Charles Bean and Gallipoli are forever closely bound. Serving as the official Australian war correspondent from the landing to the evacuation, Charles Bean was able to dedicate his days and nights to witnessing and recording the events that would form the Anzac legend. In writing his diaries, Bean also provided an extraordinary insight into his own emotions - his joys and sorrows, hopes and fears, loves and hates - and those he admired or disdained, the heroes and villains of the Anzac story. Charles Bean's Gallipoli extracts the essence of Gallipoli from his diaries and rewards the reader with a clearer understanding of what it was like to live and die there. Charles Bean's Gallipoli also showcases a remarkable collection of photographs, the majority of which were obtained from the private collections of soldiers who took their cameras to war. Most of these photographs, selected to illustrate Charles Bean's diary extracts, have t previously been published and provide ather fascinating perspective on the Gallipoli campaign.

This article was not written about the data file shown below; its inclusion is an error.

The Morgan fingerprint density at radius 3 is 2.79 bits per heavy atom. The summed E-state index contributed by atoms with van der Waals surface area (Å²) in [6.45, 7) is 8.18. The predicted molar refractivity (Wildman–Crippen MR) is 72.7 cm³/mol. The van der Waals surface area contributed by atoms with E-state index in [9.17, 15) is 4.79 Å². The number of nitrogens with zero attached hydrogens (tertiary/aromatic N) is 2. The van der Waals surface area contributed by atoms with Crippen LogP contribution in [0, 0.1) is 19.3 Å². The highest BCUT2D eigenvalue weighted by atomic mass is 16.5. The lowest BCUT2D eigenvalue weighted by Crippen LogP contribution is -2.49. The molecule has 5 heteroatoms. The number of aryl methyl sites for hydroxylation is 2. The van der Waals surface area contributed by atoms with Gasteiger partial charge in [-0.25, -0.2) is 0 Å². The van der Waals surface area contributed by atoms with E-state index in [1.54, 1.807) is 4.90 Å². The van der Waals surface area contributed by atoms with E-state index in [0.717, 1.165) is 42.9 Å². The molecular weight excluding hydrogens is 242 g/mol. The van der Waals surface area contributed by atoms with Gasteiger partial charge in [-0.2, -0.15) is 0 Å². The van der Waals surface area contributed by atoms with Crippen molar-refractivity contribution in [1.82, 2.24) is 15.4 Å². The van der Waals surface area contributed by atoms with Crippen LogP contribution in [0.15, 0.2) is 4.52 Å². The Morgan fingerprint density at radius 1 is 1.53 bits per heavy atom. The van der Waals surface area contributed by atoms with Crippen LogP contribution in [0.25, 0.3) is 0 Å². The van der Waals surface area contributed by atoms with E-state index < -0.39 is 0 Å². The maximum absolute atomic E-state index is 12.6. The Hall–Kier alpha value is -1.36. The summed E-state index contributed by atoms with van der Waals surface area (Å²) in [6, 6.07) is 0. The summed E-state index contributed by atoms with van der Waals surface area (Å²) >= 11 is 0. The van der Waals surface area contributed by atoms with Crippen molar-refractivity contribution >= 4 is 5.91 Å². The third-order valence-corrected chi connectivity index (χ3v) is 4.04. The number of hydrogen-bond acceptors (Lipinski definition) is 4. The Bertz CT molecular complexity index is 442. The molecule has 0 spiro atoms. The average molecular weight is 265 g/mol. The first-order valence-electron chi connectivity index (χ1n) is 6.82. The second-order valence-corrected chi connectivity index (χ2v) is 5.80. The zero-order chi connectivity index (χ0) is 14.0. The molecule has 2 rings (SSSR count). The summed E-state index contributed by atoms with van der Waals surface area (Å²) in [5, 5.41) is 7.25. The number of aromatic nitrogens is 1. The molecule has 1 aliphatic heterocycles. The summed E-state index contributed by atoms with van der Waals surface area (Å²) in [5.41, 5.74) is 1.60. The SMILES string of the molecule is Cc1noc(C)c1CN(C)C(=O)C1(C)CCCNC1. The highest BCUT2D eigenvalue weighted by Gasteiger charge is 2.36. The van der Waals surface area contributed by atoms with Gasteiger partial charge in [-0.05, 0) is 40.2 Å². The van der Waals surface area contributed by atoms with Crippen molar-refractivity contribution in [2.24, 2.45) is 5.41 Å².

Phillip Bradley, author of the groundbreaking Hell's Battlefield, is a leading researcher of Australian military history.